It’s the spookiest time of year and while many people are prepping themselves for Halloween at the end of the month, art seekers will be haunting new and upcoming museum exhibitions! Explore below (if you dare) our exhibition highlights, including shows that are closing soon and on their very last breath…
Until October 8th, 2017 *though many works are on permanent display in Vienna
Österreichische Galerie Belvedere, Vienna
This exhibition explores the juxtaposition between Gustav Klimt’s work and classical art. A selection of examples from the artist’s collection of work illustrates a notable shift in his understanding of ancient art. Klimt’s earlier work was very much influenced by Historicism, which reveals an interest in the details of classical art. This influence developed soon into a driving force and, after 1900, he took the essence of ancient art and made it into his own. The exhibition illustrates this development through showing Klimt’s work with classical vase paintings and casts of sculptures that inspired the artist.
Until October 22nd, 2017
Lucian Freud is one of Great Britain’s most renowned painters, with his figurative works considered masterpieces of the 20th-century. His paintings are examples of immersive analytical observation due to his almost scientifically precise practice of studying his subjects. While the works are scientifically accurate, Freud also successfully is able to capture the innate humanity of his subjects. For the first time, 51 of Freud’s etchings are now being shown in Berlin, the city of his birth. They are accompanied by one watercolor and two paintings, among them the masterpiece “Double Portrait”.
Until November 12th, 2017
Royal Academy of Arts, London
A rare glimpse into the artist’s personal collection, this exhibition will explore the famed Henri Matisse’s own studio influences, as well as the paintings, sculptures and drawings it subsequently inspired. When displayed together, the works reveal how Matisse’s masterful vision of rich and controlled energy first stemmed from the collage of patterns and rhythms which he found in the world of objects.
Until January 28th, 2018
Barbican Centre, London
The Barbican Centre is proud to be hosting Basquiat: Boom for Real, which celebrates the famous artist Jean Michel Basquiat who was a major figure in the 1980s downtown New York art scene. This exhibition brings together a selection of more than 100 works from some of the world’s most famous museums to smaller private collections. Allow yourself to become immersed in the astounding creativity and presence of Basquiat’s artworks, and explore how he influenced and was influenced by some of history’s most prevalent modern artists such as Andy Warhol, Keith Haring, and rock band Blondie. The show will also feature a rare film as well as photography and archive material. Experience the life and spirit of self-taught artist, poet, DJ, and musician, who was truly a modern renaissance man.
October 2nd, 2017 – April 2nd, 2018
The National Gallery, London
The highlight of this exhibition will be one of the National Gallery’s crown jewels: the Arnolfini Portrait, which the museum acquired over 145 years ago. This specific work by Jan van Eyck served as a beacon of the Pre-Raphaelites’ practice, emphasizing the importance of hands-on observation, and highlighting the ways in which ordinary objects placed within a work could carry symbolic meaning. For the first time, the Arnolfini Portrait will be displayed in conjunction with paintings from the Pre-Raphaelite Brotherhood (also known simply as the Pre-Raphaelites), founded by Dante Gabriel Rossetti, Sir John Everett Millais, and William Holman Hunt in 1848, nearly 415 years after the Arnolfini Portrait was completed.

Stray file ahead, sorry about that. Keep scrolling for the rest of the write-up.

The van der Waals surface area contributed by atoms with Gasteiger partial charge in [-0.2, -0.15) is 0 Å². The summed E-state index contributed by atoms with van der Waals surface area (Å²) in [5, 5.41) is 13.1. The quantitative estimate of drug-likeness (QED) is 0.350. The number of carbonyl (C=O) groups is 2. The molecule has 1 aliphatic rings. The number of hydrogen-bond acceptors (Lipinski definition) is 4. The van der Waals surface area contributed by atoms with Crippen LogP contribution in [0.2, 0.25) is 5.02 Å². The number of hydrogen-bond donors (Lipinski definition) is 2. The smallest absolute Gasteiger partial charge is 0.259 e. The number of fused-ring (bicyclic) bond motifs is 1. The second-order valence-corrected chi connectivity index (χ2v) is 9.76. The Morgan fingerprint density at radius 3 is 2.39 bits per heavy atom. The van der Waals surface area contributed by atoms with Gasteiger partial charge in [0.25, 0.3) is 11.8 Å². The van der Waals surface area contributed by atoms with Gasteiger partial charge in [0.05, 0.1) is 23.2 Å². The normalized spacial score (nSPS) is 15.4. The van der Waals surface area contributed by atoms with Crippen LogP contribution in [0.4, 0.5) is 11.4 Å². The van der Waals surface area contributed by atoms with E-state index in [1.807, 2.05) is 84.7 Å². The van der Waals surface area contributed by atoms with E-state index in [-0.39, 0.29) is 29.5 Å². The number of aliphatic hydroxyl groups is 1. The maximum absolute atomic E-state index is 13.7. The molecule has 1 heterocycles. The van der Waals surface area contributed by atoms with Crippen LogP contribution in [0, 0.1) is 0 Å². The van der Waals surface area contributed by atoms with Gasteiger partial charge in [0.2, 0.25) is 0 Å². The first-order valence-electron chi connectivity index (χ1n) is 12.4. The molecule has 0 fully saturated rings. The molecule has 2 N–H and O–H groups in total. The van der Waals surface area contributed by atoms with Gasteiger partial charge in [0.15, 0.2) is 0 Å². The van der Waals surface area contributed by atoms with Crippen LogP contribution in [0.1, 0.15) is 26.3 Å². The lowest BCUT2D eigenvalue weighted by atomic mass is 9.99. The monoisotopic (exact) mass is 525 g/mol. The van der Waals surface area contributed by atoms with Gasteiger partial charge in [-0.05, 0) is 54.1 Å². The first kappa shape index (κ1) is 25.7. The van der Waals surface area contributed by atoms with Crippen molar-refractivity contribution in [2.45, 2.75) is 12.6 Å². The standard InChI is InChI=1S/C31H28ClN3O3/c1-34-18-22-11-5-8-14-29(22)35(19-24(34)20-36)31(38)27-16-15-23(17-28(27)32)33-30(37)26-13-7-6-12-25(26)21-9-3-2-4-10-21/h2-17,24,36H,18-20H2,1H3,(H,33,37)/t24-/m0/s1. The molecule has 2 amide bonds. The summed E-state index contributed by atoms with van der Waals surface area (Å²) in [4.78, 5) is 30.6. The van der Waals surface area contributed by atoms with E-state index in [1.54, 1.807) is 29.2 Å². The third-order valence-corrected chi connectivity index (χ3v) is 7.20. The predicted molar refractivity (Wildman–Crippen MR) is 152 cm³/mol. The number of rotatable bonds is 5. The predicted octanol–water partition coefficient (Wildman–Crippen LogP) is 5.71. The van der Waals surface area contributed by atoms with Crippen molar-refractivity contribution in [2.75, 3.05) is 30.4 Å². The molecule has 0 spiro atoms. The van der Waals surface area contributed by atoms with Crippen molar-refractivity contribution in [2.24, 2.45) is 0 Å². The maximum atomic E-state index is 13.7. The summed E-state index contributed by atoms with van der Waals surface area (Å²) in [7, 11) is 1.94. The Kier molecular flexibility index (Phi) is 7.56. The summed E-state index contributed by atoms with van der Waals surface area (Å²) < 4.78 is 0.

October 4th, 2017 – January 7th, 2018
The Metropolitan Museum of Art, New York
The Metropolitan Museum of Art’s exhibition will follow the development of European drawing from the Renaissance to the early 20th-century. Displaying fifty-five drawings from the Museum’s world-renowned Robert Lehman Collection, this show will explore a wide array of styles, techniques, and genres from some of the most celebrated masters, such as Leonardo da Vinci, Albrecht Dürer, Rembrandt Harmensz van Rijn, Lorenzo Baldissera Tiepolo, Jean Auguste Dominique Ingres, Georges Pierre Seurat, and Henri Matisse.
October 4th, 2017 – January 29th, 2018
Centre Pompidou, Paris
“The Radical Decade” will examine the work of the co-founder of fauvism and explore the intensity of the artist’s work. Highlighting the major stages in Andre Derain’s career during the radical pre-war decade, the exhibition shows how this period elevated him to the rank of one of the greatest artists of the 20th-century. Renowned pieces by Derain from an array of different collections have been brought together for the occasion, including works he produced during his stay at the commune Collioure in the summer of 1905, his series of views of London, and his large-scale works of dancers and bathers.
October 26th, 2017 – February 11, 2018
National Portrait Gallery, London
For the first time, over fifty of Paul Cézanne’s portraits from collections around the world will be displayed together in this major international exhibition (many being shown for the first time in the UK). During his career of about forty-five years, Cézanne created almost 1,000 paintings of which around 160 are portraits, making up only 16% of his portfolio. The exhibition will offer a unique insight into this central aspect of his work, highlighting the style and thematic characteristics of his portraiture, specifically his practice of creating different versions of the same subject.
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